How the women’s basketball team feels about GHSA COVID-19 modifications

+One+of+the+precautions+that+have+been+put+in+place+is+the+mandatory+wearing+of+a+mask+while+not+in+the+game%2C+which+has+received+negative+reactions+from+players+because+it+makes+it+harder+for+them+to+catch+their+breathe+and+it+is+not+very+practical.%0Aphoto+by+Katie+Northenor

One of the precautions that have been put in place is the mandatory wearing of a mask while not in the game, which has received negative reactions from players because it makes it harder for them to catch their breathe and it is not very practical. photo by Katie Northenor

Katherine Northenor, Staff Writer

COVID-19 has affected many sports throughout this last year. Regulations have been put in place to allow for sports to continue, while still providing resistance against the spread of the coronavirus. GHSA has recently released modifications to high school basketball in Georgia in regards to how the game should be conducted to provide more safety, and precautions that should be taken when players are not in the game. 

Along with the game being altered, players are also personally being affected by these new changes. One of the major impacts the athletes are having to face is wearing a mask while on the bench, which makes it more difficult for players to catch their breath when coming out of the game after sprinting on the court. 

Freshman and varsity player, Leilani Lee, expresses her feelings about having to wear a mask while on the bench when stating, “I feel like it had good intentions when it was put in place, but it is not very effective since we will still be in contact with players while in the game. Additionally, it just makes it harder for the players to breathe when out of the game.” Lee believes that it has created more negatives than benefits since the modification was introduced.

Another change includes the jump ball being eliminated, with the visiting team beginning with the ball and alternating possessions from then on. Senior, Tricia Backus, speaks about her thoughts on the changing of the jump ball rule when she states, “I don’t like the new rule for the jump ball because I feel like it doesn’t make that much of a difference in preventing the spread of COVID-19 since everyone will already have the same amount of exposure throughout the game.”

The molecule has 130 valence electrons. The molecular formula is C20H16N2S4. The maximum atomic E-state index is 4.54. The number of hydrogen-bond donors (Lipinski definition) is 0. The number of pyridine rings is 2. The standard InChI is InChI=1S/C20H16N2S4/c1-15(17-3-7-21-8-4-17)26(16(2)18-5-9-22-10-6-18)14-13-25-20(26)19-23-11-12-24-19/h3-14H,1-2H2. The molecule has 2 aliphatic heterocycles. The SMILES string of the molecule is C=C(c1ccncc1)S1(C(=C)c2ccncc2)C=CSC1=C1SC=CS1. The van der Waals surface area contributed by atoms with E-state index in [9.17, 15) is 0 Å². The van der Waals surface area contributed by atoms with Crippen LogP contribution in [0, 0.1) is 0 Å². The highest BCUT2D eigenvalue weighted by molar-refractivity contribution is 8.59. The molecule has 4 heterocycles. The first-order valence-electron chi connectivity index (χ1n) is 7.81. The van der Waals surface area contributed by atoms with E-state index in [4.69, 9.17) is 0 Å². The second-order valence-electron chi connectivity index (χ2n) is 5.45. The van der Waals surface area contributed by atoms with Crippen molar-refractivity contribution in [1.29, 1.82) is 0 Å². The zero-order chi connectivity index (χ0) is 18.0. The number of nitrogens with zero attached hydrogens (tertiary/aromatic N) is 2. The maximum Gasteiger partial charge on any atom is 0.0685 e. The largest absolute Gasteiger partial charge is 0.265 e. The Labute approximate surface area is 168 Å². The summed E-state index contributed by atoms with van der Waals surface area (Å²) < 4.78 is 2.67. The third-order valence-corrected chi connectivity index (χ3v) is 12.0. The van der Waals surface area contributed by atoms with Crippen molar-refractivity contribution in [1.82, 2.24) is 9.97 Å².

Backus is describing how the modification to the jump ball may not be as practical as projected to be because players will be in contact while playing, so the change to jump ball doesn’t thoroughly stop the spread of the coronavirus. While the removal of the jump ball in the game was to avoid unnecessary contact between players, it is very hard to manage the spread of the disease throughout the rest of the game. This leads to the actual effectiveness of this revision as questionable.

Overtime possessions have also been modified in the new GHSA rules to work around the withdrawal of the jump ball. Usually, the teams would begin the overtime period by gathering on the court and one player from each team would go for a jump ball, which would then determine the possession. With the extraction of the jump ball in new COVID-19 restrictions, this is not possible. The new GHSA rules state, “To start an overtime period, use a coin toss to determine which team is awarded the ball.”

Kendall Krantz, freshman on Roswell High School’s varsity basketball team speaks about her feelings on the overtime revision when she states, “I dislike it because the team who wins the coin flip receives an advantage, and I feel that a jump ball would be a better way to ensure that both teams are equal at the start.” Krantz is explaining how players do not prefer the new adjustment to the overtime standard because it is solely based on luck, and would rather stick to the traditional jump ball. 

For information about how NCAA Basketball plans to handle Covid-19 before the season begins check out Noah Goulbourne’s article by clicking here. (place link package on “here”)